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Voter ID law still an issue for Congress
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Forsyth County News

Boiled down to the basic essentials, the Supreme Court’s ruling Monday that Arizona cannot require proof of citizenship for those completing a voter registration form to participate in federal elections isn’t really surprising. In fact, unlike some Supreme Court rulings, this one seems pretty well grounded in logic, even if it’s ultimate impact is disappointing.

The federal government created the “motor voter” registration law, part of which is a form to be completed by those who want to register to vote. The law does not require proof of citizenship in order for the form to be processed and voters registered. Arizona sought to address that shortcoming by passing a state law requiring those who wanted to complete the form to prove they were U.S. citizens and eligible to vote.

The Supreme Court said things don’t work that way. The justices ruled by in a 7-2 decision that individual states can’t author laws that in affect change the registration rules as written by the federal government. If Congress doesn’t require proof of citizenship, state legislatures can’t take it upon themselves to do so on behalf of Congress.

The ruling has application in Georgia, which had hoped to enforce legislation similar to that in Arizona. Now it’s back to the drawing board for those who want to make proof of citizenship a requirement for voter registration.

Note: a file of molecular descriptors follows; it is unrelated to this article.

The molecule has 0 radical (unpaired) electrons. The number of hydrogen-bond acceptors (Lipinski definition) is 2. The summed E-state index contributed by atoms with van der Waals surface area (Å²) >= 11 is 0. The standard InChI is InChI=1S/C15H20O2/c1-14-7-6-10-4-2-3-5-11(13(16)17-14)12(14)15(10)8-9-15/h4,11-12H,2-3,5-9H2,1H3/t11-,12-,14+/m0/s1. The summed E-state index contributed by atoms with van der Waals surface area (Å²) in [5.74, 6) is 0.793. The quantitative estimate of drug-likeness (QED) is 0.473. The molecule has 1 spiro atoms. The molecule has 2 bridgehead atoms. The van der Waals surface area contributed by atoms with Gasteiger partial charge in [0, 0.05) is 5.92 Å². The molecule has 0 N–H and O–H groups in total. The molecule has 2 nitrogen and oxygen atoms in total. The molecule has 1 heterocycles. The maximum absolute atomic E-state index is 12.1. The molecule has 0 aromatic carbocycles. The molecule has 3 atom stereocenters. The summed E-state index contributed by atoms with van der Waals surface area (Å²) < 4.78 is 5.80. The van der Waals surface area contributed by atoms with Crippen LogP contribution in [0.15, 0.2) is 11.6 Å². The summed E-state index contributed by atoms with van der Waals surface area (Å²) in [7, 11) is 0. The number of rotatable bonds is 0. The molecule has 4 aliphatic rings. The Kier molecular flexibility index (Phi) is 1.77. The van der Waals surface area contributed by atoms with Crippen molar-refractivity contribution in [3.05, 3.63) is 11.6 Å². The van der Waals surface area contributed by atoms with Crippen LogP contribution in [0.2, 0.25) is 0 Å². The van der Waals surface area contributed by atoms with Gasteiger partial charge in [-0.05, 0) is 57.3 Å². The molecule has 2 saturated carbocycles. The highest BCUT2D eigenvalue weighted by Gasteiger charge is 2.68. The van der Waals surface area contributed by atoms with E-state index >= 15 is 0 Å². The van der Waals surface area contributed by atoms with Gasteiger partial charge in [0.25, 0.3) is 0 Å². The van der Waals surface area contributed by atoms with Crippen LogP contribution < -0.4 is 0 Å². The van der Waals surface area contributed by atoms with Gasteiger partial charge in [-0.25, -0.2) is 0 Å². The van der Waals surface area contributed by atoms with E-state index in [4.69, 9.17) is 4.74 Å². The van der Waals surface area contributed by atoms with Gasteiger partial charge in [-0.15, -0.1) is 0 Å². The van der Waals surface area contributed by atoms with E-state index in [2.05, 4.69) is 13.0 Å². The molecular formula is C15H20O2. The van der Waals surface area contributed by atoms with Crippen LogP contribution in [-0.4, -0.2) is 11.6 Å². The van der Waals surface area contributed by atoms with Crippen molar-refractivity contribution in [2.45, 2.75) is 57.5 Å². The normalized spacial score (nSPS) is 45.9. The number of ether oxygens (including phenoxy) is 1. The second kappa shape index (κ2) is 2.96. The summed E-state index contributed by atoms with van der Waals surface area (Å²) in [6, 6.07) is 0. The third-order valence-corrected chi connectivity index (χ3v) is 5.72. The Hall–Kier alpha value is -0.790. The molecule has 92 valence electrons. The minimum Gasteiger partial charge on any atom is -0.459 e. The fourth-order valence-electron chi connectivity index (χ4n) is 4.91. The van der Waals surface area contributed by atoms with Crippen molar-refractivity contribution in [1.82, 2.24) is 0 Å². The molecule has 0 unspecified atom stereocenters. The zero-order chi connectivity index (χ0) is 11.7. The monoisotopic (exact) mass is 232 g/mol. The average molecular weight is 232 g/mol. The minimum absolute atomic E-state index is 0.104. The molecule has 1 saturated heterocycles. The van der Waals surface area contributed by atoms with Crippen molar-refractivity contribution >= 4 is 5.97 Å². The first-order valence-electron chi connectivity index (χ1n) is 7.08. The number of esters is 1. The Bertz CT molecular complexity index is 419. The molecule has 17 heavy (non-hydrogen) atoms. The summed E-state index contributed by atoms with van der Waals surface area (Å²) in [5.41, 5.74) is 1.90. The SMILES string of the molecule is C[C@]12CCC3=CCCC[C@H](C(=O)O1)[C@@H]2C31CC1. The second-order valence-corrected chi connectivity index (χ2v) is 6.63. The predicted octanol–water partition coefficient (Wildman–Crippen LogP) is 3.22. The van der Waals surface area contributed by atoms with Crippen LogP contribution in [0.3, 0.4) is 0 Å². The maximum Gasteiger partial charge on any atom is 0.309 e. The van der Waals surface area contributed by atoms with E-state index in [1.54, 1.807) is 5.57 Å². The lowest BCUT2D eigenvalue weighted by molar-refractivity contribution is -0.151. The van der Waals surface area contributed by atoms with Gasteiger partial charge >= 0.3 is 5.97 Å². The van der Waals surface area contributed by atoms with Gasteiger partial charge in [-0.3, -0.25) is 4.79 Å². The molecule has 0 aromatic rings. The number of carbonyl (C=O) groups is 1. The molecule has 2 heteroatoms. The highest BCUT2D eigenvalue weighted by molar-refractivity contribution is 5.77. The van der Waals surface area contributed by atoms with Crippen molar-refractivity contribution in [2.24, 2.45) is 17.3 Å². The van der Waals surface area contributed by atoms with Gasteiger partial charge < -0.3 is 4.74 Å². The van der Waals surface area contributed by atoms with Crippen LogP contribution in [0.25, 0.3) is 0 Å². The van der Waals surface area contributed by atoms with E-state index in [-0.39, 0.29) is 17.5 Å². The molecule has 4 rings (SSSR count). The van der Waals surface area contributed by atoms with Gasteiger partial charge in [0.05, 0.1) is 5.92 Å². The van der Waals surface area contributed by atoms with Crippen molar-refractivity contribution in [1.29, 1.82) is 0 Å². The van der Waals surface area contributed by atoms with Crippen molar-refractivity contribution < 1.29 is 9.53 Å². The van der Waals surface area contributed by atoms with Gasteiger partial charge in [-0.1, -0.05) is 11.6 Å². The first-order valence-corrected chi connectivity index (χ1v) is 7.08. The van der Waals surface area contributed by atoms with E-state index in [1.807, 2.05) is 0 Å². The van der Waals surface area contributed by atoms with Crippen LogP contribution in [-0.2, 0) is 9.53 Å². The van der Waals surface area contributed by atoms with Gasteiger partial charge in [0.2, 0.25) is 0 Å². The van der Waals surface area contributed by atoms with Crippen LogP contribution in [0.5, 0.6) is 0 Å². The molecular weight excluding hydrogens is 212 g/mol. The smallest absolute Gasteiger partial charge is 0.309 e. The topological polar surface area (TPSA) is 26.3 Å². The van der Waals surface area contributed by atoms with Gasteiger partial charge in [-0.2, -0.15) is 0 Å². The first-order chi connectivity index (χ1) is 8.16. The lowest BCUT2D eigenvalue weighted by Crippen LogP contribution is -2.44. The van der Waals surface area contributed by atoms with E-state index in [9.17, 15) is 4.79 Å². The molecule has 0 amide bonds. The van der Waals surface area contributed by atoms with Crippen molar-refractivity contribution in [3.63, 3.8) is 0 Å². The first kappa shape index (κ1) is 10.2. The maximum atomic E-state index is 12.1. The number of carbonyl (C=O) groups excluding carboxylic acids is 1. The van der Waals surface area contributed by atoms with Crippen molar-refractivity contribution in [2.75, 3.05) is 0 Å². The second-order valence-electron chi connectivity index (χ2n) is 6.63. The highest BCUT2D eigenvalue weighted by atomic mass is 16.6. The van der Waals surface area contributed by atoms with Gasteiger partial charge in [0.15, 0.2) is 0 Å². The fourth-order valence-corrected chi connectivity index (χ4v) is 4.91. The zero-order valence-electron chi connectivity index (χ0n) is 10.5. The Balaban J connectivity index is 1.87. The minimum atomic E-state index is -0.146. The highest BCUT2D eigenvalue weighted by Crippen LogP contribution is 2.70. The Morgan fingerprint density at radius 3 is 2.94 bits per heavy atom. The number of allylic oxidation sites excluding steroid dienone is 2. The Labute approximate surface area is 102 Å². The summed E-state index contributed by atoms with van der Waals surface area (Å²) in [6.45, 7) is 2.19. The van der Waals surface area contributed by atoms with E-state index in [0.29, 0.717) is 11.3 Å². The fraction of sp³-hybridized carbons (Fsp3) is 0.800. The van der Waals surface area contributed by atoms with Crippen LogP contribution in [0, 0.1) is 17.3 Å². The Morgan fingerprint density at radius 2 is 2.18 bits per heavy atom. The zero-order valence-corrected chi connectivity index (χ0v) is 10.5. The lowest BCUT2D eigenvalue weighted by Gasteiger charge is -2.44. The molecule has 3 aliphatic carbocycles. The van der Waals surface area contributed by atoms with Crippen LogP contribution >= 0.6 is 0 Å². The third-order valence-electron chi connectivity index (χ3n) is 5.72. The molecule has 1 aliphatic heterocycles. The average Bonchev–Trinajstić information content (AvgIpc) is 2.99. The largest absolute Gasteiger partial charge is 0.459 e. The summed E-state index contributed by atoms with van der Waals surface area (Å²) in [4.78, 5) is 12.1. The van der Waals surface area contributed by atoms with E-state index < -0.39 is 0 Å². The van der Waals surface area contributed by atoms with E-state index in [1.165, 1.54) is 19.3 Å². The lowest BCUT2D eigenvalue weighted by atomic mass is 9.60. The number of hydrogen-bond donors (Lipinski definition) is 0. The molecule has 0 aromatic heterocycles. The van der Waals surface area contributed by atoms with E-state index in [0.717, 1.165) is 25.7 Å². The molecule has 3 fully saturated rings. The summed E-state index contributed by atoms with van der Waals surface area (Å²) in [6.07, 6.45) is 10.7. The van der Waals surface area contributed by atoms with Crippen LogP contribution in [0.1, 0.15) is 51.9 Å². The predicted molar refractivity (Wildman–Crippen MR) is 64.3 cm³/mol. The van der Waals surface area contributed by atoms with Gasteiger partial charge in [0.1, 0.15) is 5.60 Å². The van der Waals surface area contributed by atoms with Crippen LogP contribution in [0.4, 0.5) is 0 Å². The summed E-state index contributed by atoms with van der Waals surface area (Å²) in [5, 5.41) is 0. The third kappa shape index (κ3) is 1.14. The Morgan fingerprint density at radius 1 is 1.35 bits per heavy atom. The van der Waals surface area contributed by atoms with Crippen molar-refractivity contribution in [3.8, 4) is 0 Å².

Frankly, we don’t think it’s asking too much to require those who hope to participate in elections to prove they are qualified to do so, and to present appropriate identification when casting a ballot.

The real issue in this particular Supreme Court ruling isn’t whether the nation’s top jurists are liberal or conservative, or whether it’s logical to have piecemeal registration laws that vary from state to state, or even whether illegal immigration and voter registration are issues that should be comingled in political debate.

The real issue is that once again the federal government in Washington has failed to address a significant issue related to illegal immigrants head-on, and has left it to the states to try and do what should be done in the halls of power in Washington.

Federal elections should operate under the same rules from sea to shining sea. Those registering to vote in the nation’s elections should be required to prove they are legally eligible to do so.

The judicial branch may have delivered the unpopular news, but it did so because members of the legislative and executive branches of the federal government can’t bring themselves to pass laws related to voter registration that are reasonable and necessary.

Since Monday’s court ruling, Repub-lican lawmakers have promised that they will try to amend the motor voter law so that proof of citizenship will be required by those completing its registration form. Sounds simple enough; let’s see if it happens.